Editor's note: In honor of Mother's Day, 406 Sports is offering three stories about Montana athletes and their moms. To read all three, click on 406mtsports.com. And be sure to follow 406 Sports on Facebook and Twitter.
MISSOULA — A decade before becoming an instant sensation in a Griz football uniform, years before he was an early pick in the MLB draft, Ben Roberts was a junior high school basketball player who wouldn't listen to his mother.
Mom was also coach, as natural a title as Cheri Roberts has ever held. She coached her three children in about every athletic venture they've ever had. Basketball, though, that's Cheri's specialty.
So when young Ben refused to plant both feet on his jump stops near the basket, expressly skipping to a stop in provocation, there was only one thing for a disciplinarian coach to do.
Son or not, Ben was walking home. Cheri kicked him out of practice early.
"We knew if he showed up at the house before Mom did, it wasn't going to be a pretty scene when she got home," recalled Olivia Roberts, Ben's younger sister by three years.
But through discipline and direction, Cheri helped mold a family tradition. After her youngest son, Mitch, graduates from Missoula's Sentinel High School this spring, he'll join the Grizzly football program as the third of three Roberts children to attend college on athletic scholarships.
Cheri, herself a former Lady Griz star, has raised three Division I student-athletes.
A 1980 graduate of Kalispell's Flathead High, Cheri Bratt was a highly recruited prospect entering her final year of hoops with the Bravettes.
Then she tore her ACL.
In an era before modern ACL surgeries and their miraculous healing times, such an injury wasn't exactly an athletic death sentence, but it did scare away every interested recruiter. Except for Montana's Robin Selvig.
In Cheri he saw a tremendous scorer and defender, a player who piled high more than 1,000 points in her Lady Griz career and 33 years later still holds the program record for career steals.
She had an intensity about her, Selvig reflected this week, a word her children echoed in describing their mother all these years later as a coach.
"She was totally involved in the action, just in a different place in a game," recalled Selvig, who retired as UM women's basketball coach last year after 38 years. "And that's a good thing, to be consumed by the moment."
She thrived playing under a coach like Selvig — a foot-stomping, jacket-wringing, interjection-shouting leader who walked away from the game with 865 career wins, eighth most in the history of women's college basketball at the time.
"You can't help but pick up some of that," said Cheri, who after a brief professional playing career in West Germany returned to the States to complete a degree in nutrition that she earned from Montana State in 1987.
"Every Lady Griz player will tell you that. You can't not see his passion in the game."
And she couldn't help pass it on to the next generation of Roberts.
Cheri hopped into coaching as soon as her oldest started picking up athletics. Which was early, just like all the Roberts kids. She and the kids' father, Raphael, were eager to keep their children busy and involved with friends.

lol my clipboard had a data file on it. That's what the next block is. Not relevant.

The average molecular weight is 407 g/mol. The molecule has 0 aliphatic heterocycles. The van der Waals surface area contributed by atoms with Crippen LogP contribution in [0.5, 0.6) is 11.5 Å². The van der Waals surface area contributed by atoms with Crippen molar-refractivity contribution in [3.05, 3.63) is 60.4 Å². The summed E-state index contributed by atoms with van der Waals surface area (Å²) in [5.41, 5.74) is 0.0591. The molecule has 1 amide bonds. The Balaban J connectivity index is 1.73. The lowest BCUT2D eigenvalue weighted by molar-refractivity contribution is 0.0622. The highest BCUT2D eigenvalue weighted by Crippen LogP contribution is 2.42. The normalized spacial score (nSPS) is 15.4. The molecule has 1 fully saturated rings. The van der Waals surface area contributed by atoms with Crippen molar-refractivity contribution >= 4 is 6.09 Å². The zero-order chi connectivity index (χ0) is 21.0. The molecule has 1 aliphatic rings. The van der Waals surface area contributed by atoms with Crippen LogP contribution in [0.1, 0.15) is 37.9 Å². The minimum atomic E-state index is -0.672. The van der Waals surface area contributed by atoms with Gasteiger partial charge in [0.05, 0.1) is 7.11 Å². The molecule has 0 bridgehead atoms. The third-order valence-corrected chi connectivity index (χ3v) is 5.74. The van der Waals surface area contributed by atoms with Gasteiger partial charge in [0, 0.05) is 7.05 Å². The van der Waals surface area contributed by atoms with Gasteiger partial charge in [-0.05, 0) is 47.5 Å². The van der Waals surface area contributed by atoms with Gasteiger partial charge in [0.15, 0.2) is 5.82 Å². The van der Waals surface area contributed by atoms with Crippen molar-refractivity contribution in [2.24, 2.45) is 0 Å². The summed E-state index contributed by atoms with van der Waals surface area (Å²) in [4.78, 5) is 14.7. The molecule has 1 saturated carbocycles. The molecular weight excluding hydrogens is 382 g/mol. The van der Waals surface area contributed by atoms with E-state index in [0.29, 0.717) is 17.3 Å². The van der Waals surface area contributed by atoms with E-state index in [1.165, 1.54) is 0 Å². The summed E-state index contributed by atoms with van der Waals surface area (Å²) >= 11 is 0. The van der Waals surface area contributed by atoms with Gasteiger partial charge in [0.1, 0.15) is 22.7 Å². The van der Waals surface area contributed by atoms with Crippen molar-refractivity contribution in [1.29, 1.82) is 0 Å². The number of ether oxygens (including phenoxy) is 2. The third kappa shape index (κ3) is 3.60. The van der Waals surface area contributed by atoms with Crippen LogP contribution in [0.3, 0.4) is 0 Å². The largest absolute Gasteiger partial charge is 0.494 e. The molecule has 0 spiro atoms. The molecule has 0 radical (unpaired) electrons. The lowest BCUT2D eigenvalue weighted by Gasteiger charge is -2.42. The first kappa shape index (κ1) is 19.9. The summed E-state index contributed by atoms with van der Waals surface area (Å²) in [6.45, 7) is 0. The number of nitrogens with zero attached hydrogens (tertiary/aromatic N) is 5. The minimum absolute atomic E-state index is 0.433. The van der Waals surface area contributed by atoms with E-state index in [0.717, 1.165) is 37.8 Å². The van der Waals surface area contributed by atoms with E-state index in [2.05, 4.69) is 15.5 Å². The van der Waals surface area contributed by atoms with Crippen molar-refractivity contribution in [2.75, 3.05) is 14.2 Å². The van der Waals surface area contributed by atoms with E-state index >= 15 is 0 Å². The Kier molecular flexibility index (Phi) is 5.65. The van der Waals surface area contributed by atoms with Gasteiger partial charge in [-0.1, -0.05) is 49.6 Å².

For Ben, now 24, the outlet was baseball. Liv, a junior playing basketball at the University of Wyoming, found her initial love in gymnastics.
Two sports in which Cheri had little experience.
"It's not like she knows baseball well, but she would still give you pointers about attitude," said Ben, who played baseball at Washington State for three years before transferring home for a single season of football with the Griz in 2015.
"'Don't slam your bat after you strikeout,'" he continued, a hint of caricature in his voice. "It was always stuff you don't want to hear, but you know she's right. You can't help but listen to it."
They didn't always listen. The family home just down the block from Sentinel became a hotbed of games with the neighborhood kids involving various degrees of regulation.
Like the time the boys emptied the living room for a game of full-court basketball. Or when they wheeled the driveway's well-loved basketball hoop into the backyard for a dunk contest off the trampoline. Or when the neighbor's fence became a casualty of one-too-many climbers thanks to home run derbies. Or when a stray golf swing broke a light fixture in the family room.
And yes, the last of that list actually occurred a week ago.
Cheri's approach with her kids was two-pronged: instill proper technique and always be prepared. That applies to athletics, but also to life in general, and she distributed both lessons with a signature dose of intensity.
Sitting on the back patio of the family's home, Cheri laughs as her two sons recite mom's mantras.
"Warm up with a purpose! Stop dipsy-dooing around!"
She still looks the part of a hoops standout, her long arms cascading out of a sleeveless yellow-and-silver dress. Cheri, a dietitian by trade, is energetic and fit even with her last basketball game 30 years past.
She expected a lot of her players, she says, even more when they were her offspring. And she was never shy with a comment.
"When someone travels and you know they traveled and no one calls it? Well it's still a travel, even in fourth grade," Mitch chimes in.
Cheri pushed them to be the best, even when they (frequently) pushed back. It wasn't until years later they realized the extent of the impact mom's molding had on them.
"I think that's what produced us," Liv said. "Through the process I was always angry. 'Gosh, my mom was always on me.'
"Looking back, wow, I would not be the person or the athlete I am today if it weren't for her."